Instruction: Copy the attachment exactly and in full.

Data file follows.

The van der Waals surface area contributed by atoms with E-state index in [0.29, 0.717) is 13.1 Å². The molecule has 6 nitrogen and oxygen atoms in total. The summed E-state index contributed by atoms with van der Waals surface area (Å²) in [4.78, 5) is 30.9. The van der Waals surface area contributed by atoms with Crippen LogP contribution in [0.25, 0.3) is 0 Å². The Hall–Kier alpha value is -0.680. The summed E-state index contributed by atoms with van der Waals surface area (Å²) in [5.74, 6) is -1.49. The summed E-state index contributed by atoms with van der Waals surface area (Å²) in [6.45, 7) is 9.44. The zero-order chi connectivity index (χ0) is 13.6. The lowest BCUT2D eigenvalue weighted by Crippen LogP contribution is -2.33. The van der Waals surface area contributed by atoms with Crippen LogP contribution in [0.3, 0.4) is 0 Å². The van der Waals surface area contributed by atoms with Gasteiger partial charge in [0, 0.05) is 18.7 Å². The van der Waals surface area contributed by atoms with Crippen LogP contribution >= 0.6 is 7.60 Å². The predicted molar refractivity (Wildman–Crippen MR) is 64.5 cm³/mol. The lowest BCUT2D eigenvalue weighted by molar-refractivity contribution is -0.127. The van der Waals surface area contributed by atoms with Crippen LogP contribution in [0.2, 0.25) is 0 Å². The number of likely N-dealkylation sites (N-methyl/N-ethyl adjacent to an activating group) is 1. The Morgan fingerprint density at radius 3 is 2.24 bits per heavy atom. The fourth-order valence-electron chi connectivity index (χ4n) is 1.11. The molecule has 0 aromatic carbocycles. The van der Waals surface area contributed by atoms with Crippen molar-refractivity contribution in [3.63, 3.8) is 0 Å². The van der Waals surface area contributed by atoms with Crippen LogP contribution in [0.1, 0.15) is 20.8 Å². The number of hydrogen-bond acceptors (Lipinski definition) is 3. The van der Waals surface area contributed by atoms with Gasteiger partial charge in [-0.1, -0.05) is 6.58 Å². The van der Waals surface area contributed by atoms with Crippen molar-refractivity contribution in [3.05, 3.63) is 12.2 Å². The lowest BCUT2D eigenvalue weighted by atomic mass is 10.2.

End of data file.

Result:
The van der Waals surface area contributed by atoms with E-state index in [0.29, 0.717) is 13.1 Å². The molecule has 6 nitrogen and oxygen atoms in total. The summed E-state index contributed by atoms with van der Waals surface area (Å²) in [4.78, 5) is 30.9. The van der Waals surface area contributed by atoms with Crippen LogP contribution in [0.25, 0.3) is 0 Å². The Hall–Kier alpha value is -0.680. The summed E-state index contributed by atoms with van der Waals surface area (Å²) in [5.74, 6) is -1.49. The summed E-state index contributed by atoms with van der Waals surface area (Å²) in [6.45, 7) is 9.44. The zero-order chi connectivity index (χ0) is 13.6. The lowest BCUT2D eigenvalue weighted by Crippen LogP contribution is -2.33. The van der Waals surface area contributed by atoms with Crippen LogP contribution in [0.3, 0.4) is 0 Å². The van der Waals surface area contributed by atoms with Gasteiger partial charge in [0, 0.05) is 18.7 Å². The van der Waals surface area contributed by atoms with Crippen LogP contribution >= 0.6 is 7.60 Å². The predicted molar refractivity (Wildman–Crippen MR) is 64.5 cm³/mol. The lowest BCUT2D eigenvalue weighted by molar-refractivity contribution is -0.127. The van der Waals surface area contributed by atoms with Crippen LogP contribution in [0.2, 0.25) is 0 Å². The number of likely N-dealkylation sites (N-methyl/N-ethyl adjacent to an activating group) is 1. The Morgan fingerprint density at radius 3 is 2.24 bits per heavy atom. The fourth-order valence-electron chi connectivity index (χ4n) is 1.11. The molecule has 0 aromatic carbocycles. The van der Waals surface area contributed by atoms with Crippen molar-refractivity contribution in [3.63, 3.8) is 0 Å². The van der Waals surface area contributed by atoms with Crippen LogP contribution in [0.1, 0.15) is 20.8 Å². The number of hydrogen-bond acceptors (Lipinski definition) is 3. The van der Waals surface area contributed by atoms with Gasteiger partial charge in [-0.1, -0.05) is 6.58 Å². The van der Waals surface area contributed by atoms with Crippen molar-refractivity contribution in [3.05, 3.63) is 12.2 Å². The lowest BCUT2D eigenvalue weighted by atomic mass is 10.2.